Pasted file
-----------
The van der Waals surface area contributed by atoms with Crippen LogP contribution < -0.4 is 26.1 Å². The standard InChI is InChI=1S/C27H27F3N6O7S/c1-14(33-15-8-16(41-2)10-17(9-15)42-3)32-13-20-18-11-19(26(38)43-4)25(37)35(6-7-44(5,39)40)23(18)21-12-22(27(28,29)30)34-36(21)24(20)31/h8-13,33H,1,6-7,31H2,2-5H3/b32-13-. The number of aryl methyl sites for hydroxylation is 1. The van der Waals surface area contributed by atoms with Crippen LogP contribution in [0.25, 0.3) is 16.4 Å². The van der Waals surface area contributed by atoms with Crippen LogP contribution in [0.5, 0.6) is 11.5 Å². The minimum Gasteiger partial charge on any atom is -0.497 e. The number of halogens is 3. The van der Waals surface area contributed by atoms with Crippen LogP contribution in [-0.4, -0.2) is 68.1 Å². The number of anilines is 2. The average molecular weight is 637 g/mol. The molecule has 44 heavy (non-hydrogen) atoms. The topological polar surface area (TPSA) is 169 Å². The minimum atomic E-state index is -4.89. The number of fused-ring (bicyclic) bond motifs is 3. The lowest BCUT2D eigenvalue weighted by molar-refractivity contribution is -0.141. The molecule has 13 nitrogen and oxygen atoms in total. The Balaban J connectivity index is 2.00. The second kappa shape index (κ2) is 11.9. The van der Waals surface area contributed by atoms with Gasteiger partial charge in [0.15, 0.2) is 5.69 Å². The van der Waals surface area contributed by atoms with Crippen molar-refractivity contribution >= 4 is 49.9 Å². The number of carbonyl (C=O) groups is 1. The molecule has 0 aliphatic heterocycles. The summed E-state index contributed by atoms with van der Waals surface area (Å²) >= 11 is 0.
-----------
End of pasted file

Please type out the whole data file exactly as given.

The van der Waals surface area contributed by atoms with Crippen LogP contribution < -0.4 is 26.1 Å². The standard InChI is InChI=1S/C27H27F3N6O7S/c1-14(33-15-8-16(41-2)10-17(9-15)42-3)32-13-20-18-11-19(26(38)43-4)25(37)35(6-7-44(5,39)40)23(18)21-12-22(27(28,29)30)34-36(21)24(20)31/h8-13,33H,1,6-7,31H2,2-5H3/b32-13-. The number of aryl methyl sites for hydroxylation is 1. The van der Waals surface area contributed by atoms with Crippen LogP contribution in [0.25, 0.3) is 16.4 Å². The van der Waals surface area contributed by atoms with Crippen LogP contribution in [0.5, 0.6) is 11.5 Å². The minimum Gasteiger partial charge on any atom is -0.497 e. The number of halogens is 3. The van der Waals surface area contributed by atoms with Crippen LogP contribution in [-0.4, -0.2) is 68.1 Å². The number of anilines is 2. The average molecular weight is 637 g/mol. The molecule has 44 heavy (non-hydrogen) atoms. The topological polar surface area (TPSA) is 169 Å². The minimum atomic E-state index is -4.89. The number of fused-ring (bicyclic) bond motifs is 3. The lowest BCUT2D eigenvalue weighted by molar-refractivity contribution is -0.141. The molecule has 13 nitrogen and oxygen atoms in total. The Balaban J connectivity index is 2.00. The second kappa shape index (κ2) is 11.9. The van der Waals surface area contributed by atoms with Gasteiger partial charge in [0.15, 0.2) is 5.69 Å². The van der Waals surface area contributed by atoms with Crippen molar-refractivity contribution >= 4 is 49.9 Å². The number of carbonyl (C=O) groups is 1. The molecule has 0 aliphatic heterocycles. The summed E-state index contributed by atoms with van der Waals surface area (Å²) >= 11 is 0.